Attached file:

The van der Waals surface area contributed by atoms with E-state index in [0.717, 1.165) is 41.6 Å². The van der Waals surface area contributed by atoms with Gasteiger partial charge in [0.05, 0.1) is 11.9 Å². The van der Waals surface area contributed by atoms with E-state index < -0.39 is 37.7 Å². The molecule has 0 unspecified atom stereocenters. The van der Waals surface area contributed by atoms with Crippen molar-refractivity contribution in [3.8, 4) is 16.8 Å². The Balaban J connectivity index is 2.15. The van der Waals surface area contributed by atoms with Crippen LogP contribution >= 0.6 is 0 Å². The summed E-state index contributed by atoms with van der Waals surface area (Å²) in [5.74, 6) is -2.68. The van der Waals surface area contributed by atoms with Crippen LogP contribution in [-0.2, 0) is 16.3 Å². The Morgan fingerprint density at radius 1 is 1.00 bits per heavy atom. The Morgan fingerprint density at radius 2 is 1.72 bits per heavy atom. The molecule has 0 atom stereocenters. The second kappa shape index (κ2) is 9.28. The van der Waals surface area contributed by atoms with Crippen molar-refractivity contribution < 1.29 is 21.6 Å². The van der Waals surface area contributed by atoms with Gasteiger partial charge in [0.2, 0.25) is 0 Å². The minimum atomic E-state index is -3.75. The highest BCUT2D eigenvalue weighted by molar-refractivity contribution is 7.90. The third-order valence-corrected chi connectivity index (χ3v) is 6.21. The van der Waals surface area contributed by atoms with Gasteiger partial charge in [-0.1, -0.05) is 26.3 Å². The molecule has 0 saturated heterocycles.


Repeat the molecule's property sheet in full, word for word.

The van der Waals surface area contributed by atoms with E-state index in [0.717, 1.165) is 41.6 Å². The van der Waals surface area contributed by atoms with Gasteiger partial charge in [0.05, 0.1) is 11.9 Å². The van der Waals surface area contributed by atoms with E-state index < -0.39 is 37.7 Å². The molecule has 0 unspecified atom stereocenters. The van der Waals surface area contributed by atoms with Crippen molar-refractivity contribution in [3.8, 4) is 16.8 Å². The Balaban J connectivity index is 2.15. The van der Waals surface area contributed by atoms with Crippen LogP contribution >= 0.6 is 0 Å². The summed E-state index contributed by atoms with van der Waals surface area (Å²) in [5.74, 6) is -2.68. The van der Waals surface area contributed by atoms with Crippen LogP contribution in [-0.2, 0) is 16.3 Å². The Morgan fingerprint density at radius 1 is 1.00 bits per heavy atom. The Morgan fingerprint density at radius 2 is 1.72 bits per heavy atom. The molecule has 0 atom stereocenters. The second kappa shape index (κ2) is 9.28. The van der Waals surface area contributed by atoms with Crippen molar-refractivity contribution < 1.29 is 21.6 Å². The van der Waals surface area contributed by atoms with Gasteiger partial charge in [0.2, 0.25) is 0 Å². The minimum atomic E-state index is -3.75. The highest BCUT2D eigenvalue weighted by molar-refractivity contribution is 7.90. The third-order valence-corrected chi connectivity index (χ3v) is 6.21. The van der Waals surface area contributed by atoms with Gasteiger partial charge in [-0.1, -0.05) is 26.3 Å². The molecule has 0 saturated heterocycles.